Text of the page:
Gordon Wilson writes, ‘I am 44, married to Julia with 2 boys aged 9 and 12, living in SW11. We are fortunate to have an old coal cellar underneath the pavement in front of our house which I have converted into a wine cellar which can hold about 350 bottles. In my spare time I love to cook (I’ve found this pairs well with wine drinking), I am a keen off-piste telemark skier who can also be found hacking around a golf course (two sports for which I find a wine fuelled lunch is integral to the day).’ This is his (unedited) entry in our seminal wine competition.
There are two events in my life that are integral to my relationship and love of wine, one is definitely a ‘seminal moment’ but the other more an experience than a moment. I cannot decide which is more important, perhaps the answer is neither...
The first goes back to 1991, I had just left school and had found my first job as a general dog’s body/extra pair of hands working for a family in the middle of the Highlands running a ‘B&B-with-evening-meal’. It was a great fun 6 months and I learned the basics of service, how to prepare for a lavish dinner party every night, entertain guests, work for tips, and still be up first thing to let the dogs out. The one quirky aspect was that more often than not we would eat with the guests in quite a formal dining room with a long mahogany table that could sit about 14.
One morning the boss and I were clearing up, and we came across a half drunk glass leftover from a particularly fine night before. We both looked at each other, that knowing look, and without a word he took a small swig and handed the glass over to me to finish. We reckoned it was about a tenner’s worth each. It still had all the complexities of the night before but if anything there was a little more intensity and power.
The previous evening I had tasted something extraordinary. It would and still does define my baseline of how wondrous, complex, delicate, sublime, lingering…and let’s face it – delicious a glass of wine could smell and taste. The different impacts this liquid gold made as it moved from the front to the middle and then back of my mouth, and how its flavours evolved from the initial sip to the final swallow and beyond. While I thought I had experienced a reasonable and varied selection of ‘good’ wine, (naïve at 18 I know) this was something else, this was truly from the gods.
Most of the guests tended to be parties of 8-12 who were up for a week’s fishing on the local Salmon River. That week included the Beat’s owner and a number of his guests, including a taxidermist with size 14 shoes (another story) and a wine merchant. The wine merchant had brought with him a few bottles and before dinner that evening he’d asked me to chill a couple bottles of pudding wine. “Chateau DUgen 70” the label said (or so I thought) as I popped them into the fridge. Little did I know at the time or indeed the following day how seminal this would become. To this day, clearing up that morning after is still the finest breakfast I have ever had.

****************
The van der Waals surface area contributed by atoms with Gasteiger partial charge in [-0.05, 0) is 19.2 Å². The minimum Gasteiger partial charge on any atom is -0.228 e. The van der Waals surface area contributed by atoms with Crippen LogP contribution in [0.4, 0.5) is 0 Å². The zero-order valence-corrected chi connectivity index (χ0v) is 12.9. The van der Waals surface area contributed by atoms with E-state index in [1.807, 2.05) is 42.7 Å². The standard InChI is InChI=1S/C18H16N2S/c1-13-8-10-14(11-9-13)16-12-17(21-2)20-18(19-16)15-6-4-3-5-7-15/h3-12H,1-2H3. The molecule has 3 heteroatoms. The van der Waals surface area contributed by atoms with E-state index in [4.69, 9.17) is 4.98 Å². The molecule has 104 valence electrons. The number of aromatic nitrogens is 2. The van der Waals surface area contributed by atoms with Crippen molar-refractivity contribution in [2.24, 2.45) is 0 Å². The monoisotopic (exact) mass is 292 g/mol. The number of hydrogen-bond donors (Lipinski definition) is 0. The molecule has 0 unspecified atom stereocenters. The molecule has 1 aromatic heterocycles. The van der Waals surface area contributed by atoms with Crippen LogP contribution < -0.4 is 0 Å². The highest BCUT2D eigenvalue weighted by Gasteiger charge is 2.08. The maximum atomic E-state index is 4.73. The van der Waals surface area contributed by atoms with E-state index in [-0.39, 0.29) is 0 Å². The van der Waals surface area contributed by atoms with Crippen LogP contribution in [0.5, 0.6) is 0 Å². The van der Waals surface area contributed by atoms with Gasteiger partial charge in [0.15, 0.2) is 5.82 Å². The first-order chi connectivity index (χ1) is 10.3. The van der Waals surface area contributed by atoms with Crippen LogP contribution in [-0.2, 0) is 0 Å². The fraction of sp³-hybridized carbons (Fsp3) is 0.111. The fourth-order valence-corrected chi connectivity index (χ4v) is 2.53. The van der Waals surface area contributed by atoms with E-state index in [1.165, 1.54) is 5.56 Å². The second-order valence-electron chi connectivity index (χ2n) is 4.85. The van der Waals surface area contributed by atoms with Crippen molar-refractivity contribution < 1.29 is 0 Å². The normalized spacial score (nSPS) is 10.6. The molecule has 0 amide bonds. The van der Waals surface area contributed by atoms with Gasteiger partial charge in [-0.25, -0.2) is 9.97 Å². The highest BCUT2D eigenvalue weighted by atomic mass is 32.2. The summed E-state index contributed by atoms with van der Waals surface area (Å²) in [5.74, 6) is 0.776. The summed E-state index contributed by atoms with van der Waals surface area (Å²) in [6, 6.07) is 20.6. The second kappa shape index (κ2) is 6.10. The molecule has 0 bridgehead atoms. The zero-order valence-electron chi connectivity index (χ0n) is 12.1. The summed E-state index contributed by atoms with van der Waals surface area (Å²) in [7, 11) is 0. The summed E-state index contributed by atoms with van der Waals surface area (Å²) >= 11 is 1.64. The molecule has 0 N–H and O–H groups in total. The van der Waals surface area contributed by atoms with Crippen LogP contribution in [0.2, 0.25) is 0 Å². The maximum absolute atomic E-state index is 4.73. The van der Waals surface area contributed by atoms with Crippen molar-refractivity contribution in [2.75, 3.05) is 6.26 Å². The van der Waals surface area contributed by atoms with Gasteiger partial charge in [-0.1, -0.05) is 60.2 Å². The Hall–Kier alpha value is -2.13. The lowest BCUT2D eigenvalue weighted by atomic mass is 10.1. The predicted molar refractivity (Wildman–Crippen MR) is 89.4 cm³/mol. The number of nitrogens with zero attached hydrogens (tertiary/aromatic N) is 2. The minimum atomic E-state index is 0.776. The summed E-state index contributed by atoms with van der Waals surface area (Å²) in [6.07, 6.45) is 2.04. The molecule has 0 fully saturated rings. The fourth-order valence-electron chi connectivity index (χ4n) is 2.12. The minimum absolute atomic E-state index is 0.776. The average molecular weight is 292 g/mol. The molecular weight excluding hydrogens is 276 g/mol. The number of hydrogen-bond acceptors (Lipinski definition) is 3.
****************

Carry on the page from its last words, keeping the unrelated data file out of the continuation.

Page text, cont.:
My second experience may sound very melancholy, but it is the seminal experience that converted me from a wine drinker to a wine buyer (I don’t think I am a wine collector, but some may). My father died quite suddenly, on holiday in the middle of the Tanzania bush. As distressing as it was, one of my many tasks was to go through his wine cellar and wine reserves he held with a well know wine society, (which, incidentally, he had recently made me a member of). While the primary purpose of the task was to value the wine for probate, (somewhat superfluous as all was going to my mother) I entered into the old world (albeit new world to me) of en primeur, buying wine while it was still in barrel, having it bottled and then stored, holding it for a number of years before drawing it down and drinking it many years later. In hindsight this was no 5 star cellar, just a collection of good solid clarets, a few cases of port, and one case of Chateau Palmer ’83. But to me at the time, going through this process I realised that there was a whole area of my Father’s life we had never really discussed before, and now would never have that chance…. So many questions sprung to my mind: what were the wines that had gone before? What had happened in the summer of ‘84 for such a splurge? An unexpected work bonus, an investment scheme that had matured, an inheritance we never knew about (he was the only child of only child parents so I am convinced not), may be it was a generous thank you from someone. I would never know, but it did make me wonder, I do hope that on his death bed he didn’t think ‘Bugger, I should have pulled that Palmer out sooner!’
Shortly afterward the 2005 en primeur offers were released I decided to plunge myself into this world (not a bad year to start) and sought a couple of cases from those houses and Chateaux my father had previously bought from (sadly the Palmer was out of the budget). And most years since I have bought a case or two, expanded my horizons to the Rhone, Burgundy (even, sacre-bleu, some forays into non-French wine!) and have visited Epernay and Cote de Beaune a number of times, especially in search of the whites of Meursault and Puligny Montrachet.
My two sons have some port laid down for them and I have established a small cellar for my three godsons to which I add a case to every 3-4 years. Hopefully in about 10 years’ time we can sit down and enjoy a few bottles together. Perhaps my finest seminal wine moment has yet to come, what if they get that same feeling I got at their age when I first tasted that small glass of 1970 Chateau D’Yquem.